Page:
By the Act of June 21, 1898, known as the Ferguson Act [30 Stat. 484], Congress made numerous grants of land for various purposes to the territory of New Mexico. Some of these were of specific lands, and others were of lands to be selected. Among these grants was one of 500,000 acres to be selected "for the establishment of permanent water reservoirs for irrigating purposes." As to the lands in question, it was provided that the same might be selected and sold under certain named restrictions, and that:
"All money received on account of such sales, after deducting the actual expenses necessarily incurred in connection with the execution thereof, shall be placed to the credit of separate funds created for the respective purposes named in this act, and shall be used only as the legislative assembly of said territory may direct, and only for the use of the institutions or purposes for which the respective grants of land are made." Section 10.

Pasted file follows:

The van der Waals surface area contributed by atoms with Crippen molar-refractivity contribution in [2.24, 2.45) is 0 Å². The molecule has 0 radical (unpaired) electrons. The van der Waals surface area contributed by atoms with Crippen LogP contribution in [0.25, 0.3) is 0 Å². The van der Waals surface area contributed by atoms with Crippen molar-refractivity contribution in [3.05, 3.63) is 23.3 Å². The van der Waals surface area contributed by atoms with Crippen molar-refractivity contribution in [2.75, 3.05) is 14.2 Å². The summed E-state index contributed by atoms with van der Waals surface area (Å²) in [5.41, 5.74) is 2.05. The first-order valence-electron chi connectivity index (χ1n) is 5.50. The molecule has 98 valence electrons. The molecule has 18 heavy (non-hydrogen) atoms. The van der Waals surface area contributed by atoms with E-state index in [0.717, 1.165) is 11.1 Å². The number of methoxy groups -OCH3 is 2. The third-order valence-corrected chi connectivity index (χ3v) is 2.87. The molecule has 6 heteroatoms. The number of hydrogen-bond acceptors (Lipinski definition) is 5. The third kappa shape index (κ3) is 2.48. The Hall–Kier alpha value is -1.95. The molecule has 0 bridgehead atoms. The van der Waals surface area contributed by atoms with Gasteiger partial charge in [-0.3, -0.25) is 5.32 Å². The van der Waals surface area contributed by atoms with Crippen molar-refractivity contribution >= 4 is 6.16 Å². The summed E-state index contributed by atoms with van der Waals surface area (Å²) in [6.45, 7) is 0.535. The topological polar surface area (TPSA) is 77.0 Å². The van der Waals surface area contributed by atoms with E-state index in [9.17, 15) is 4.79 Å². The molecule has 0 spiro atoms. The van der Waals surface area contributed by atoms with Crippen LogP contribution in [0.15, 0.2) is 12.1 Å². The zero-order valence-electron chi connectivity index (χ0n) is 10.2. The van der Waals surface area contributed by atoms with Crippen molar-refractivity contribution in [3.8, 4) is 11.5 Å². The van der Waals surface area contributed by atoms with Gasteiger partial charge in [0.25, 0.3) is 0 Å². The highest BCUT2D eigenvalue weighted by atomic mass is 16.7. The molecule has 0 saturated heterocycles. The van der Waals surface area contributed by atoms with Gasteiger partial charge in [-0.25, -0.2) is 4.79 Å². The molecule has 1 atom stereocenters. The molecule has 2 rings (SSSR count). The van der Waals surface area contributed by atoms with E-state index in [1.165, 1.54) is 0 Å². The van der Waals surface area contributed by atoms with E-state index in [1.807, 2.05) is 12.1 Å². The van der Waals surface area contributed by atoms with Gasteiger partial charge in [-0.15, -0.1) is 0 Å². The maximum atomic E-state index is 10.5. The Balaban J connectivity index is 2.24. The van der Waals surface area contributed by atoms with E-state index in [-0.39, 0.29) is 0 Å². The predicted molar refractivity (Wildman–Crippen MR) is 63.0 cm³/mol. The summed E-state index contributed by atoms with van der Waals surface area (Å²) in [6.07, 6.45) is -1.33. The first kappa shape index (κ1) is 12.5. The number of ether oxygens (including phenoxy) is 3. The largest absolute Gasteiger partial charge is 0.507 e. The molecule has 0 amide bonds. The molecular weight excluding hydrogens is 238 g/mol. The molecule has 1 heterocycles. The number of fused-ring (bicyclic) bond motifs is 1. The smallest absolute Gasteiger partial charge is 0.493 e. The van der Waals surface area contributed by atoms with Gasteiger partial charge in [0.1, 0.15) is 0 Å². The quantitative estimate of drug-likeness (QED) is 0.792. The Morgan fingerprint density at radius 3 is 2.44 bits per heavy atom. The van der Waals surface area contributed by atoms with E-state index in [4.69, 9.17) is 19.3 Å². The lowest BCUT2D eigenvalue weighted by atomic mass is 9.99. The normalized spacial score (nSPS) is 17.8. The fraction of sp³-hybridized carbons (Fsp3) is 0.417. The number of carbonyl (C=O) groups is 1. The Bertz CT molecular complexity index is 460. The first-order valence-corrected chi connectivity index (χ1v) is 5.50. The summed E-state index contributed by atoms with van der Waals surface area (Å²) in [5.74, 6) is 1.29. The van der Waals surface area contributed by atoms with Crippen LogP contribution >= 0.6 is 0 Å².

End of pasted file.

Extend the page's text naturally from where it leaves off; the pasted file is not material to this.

By the Enabling Act (Act of June 20, 1910 [36 Stat. 557]), certain new and supplemental grants were made to the state for named purposes, and the previous grants to the territory were confirmed and expressly transferred to the state. It was therein provided that all of such lands, including previous grants, "shall be by the said state held in trust, to be disposed of in whole or in part only in manner as herein provided and for the several objects specified in the respective granting and confirmatory provisions, and that the natural products and money proceeds of any of said lands shall be subject to the same trusts as the lands producing the same." Section 28. It was further provided that the disposition of any of said lands, or of any money or thing of value directly or indirectly derived therefrom, for any other or different purpose than that specified, should be deemed a breach of trust; that separate funds should be established for the several objects of the grants; and that moneys in any manner derived from any of the lands should be deposited in the fund corresponding to the grant; that no moneys should be taken from one fund for deposit in any other, or for any object other than that for which the land producing it was granted; that all such moneys should be safely invested; that the Attorney General should institute necessary or appropriate proceedings to enforce the provisions of the trust, but not to the exclusion of the power of the state, or of any citizen thereof, to enforce the same; that the state and its